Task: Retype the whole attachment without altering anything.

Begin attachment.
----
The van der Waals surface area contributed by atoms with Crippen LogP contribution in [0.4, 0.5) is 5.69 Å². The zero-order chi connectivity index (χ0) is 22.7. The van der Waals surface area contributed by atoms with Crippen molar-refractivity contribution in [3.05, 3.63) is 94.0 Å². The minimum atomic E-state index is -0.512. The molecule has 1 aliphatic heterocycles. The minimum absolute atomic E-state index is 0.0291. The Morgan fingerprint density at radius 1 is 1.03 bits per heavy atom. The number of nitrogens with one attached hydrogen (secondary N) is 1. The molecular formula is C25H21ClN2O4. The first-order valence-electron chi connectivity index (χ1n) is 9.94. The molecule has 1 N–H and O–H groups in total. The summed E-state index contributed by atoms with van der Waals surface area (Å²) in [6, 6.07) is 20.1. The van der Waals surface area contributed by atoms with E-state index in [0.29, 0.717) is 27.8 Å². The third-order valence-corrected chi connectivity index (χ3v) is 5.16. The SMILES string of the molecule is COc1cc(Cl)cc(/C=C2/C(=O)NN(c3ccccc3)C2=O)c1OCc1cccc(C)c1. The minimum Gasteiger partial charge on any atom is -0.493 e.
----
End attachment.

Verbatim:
The van der Waals surface area contributed by atoms with Crippen LogP contribution in [0.4, 0.5) is 5.69 Å². The zero-order chi connectivity index (χ0) is 22.7. The van der Waals surface area contributed by atoms with Crippen molar-refractivity contribution in [3.05, 3.63) is 94.0 Å². The minimum atomic E-state index is -0.512. The molecule has 1 aliphatic heterocycles. The minimum absolute atomic E-state index is 0.0291. The Morgan fingerprint density at radius 1 is 1.03 bits per heavy atom. The number of nitrogens with one attached hydrogen (secondary N) is 1. The molecular formula is C25H21ClN2O4. The first-order valence-electron chi connectivity index (χ1n) is 9.94. The molecule has 1 N–H and O–H groups in total. The summed E-state index contributed by atoms with van der Waals surface area (Å²) in [6, 6.07) is 20.1. The van der Waals surface area contributed by atoms with E-state index in [0.29, 0.717) is 27.8 Å². The third-order valence-corrected chi connectivity index (χ3v) is 5.16. The SMILES string of the molecule is COc1cc(Cl)cc(/C=C2/C(=O)NN(c3ccccc3)C2=O)c1OCc1cccc(C)c1. The minimum Gasteiger partial charge on any atom is -0.493 e.